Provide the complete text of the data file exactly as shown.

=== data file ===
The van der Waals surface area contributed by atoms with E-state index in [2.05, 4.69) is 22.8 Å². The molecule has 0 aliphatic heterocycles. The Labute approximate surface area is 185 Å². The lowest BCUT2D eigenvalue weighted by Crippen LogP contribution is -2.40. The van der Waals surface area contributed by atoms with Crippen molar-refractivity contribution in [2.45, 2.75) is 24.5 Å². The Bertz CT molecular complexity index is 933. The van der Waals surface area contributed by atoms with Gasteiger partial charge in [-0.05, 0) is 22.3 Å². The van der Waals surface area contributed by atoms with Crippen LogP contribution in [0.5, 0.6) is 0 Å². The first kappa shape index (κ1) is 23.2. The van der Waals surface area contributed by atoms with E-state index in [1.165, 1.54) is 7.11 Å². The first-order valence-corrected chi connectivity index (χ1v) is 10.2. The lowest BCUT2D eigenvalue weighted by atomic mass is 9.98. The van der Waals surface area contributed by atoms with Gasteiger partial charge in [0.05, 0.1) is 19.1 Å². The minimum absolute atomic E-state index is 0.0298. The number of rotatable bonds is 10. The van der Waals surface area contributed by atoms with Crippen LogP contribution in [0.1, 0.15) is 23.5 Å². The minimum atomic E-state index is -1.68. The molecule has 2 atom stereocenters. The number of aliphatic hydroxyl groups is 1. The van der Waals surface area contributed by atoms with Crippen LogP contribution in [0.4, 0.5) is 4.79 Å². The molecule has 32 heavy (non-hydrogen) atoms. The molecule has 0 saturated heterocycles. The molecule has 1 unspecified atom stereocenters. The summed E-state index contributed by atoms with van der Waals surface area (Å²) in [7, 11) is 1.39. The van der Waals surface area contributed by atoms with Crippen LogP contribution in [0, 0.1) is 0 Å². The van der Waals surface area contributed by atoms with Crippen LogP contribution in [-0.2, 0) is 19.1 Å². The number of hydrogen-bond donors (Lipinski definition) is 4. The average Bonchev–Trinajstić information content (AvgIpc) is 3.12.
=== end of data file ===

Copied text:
The van der Waals surface area contributed by atoms with E-state index in [2.05, 4.69) is 22.8 Å². The molecule has 0 aliphatic heterocycles. The Labute approximate surface area is 185 Å². The lowest BCUT2D eigenvalue weighted by Crippen LogP contribution is -2.40. The van der Waals surface area contributed by atoms with Crippen molar-refractivity contribution in [2.45, 2.75) is 24.5 Å². The Bertz CT molecular complexity index is 933. The van der Waals surface area contributed by atoms with Gasteiger partial charge in [-0.05, 0) is 22.3 Å². The van der Waals surface area contributed by atoms with Crippen LogP contribution in [0.5, 0.6) is 0 Å². The first kappa shape index (κ1) is 23.2. The van der Waals surface area contributed by atoms with E-state index in [1.165, 1.54) is 7.11 Å². The first-order valence-corrected chi connectivity index (χ1v) is 10.2. The lowest BCUT2D eigenvalue weighted by atomic mass is 9.98. The van der Waals surface area contributed by atoms with Gasteiger partial charge in [0.05, 0.1) is 19.1 Å². The minimum absolute atomic E-state index is 0.0298. The number of rotatable bonds is 10. The van der Waals surface area contributed by atoms with Crippen LogP contribution in [0.1, 0.15) is 23.5 Å². The minimum atomic E-state index is -1.68. The molecule has 2 atom stereocenters. The number of aliphatic hydroxyl groups is 1. The van der Waals surface area contributed by atoms with Crippen LogP contribution in [0.4, 0.5) is 4.79 Å². The molecule has 32 heavy (non-hydrogen) atoms. The molecule has 0 saturated heterocycles. The molecule has 1 unspecified atom stereocenters. The summed E-state index contributed by atoms with van der Waals surface area (Å²) in [7, 11) is 1.39. The van der Waals surface area contributed by atoms with Crippen LogP contribution in [0, 0.1) is 0 Å². The van der Waals surface area contributed by atoms with Crippen LogP contribution in [-0.2, 0) is 19.1 Å². The number of hydrogen-bond donors (Lipinski definition) is 4. The average Bonchev–Trinajstić information content (AvgIpc) is 3.12.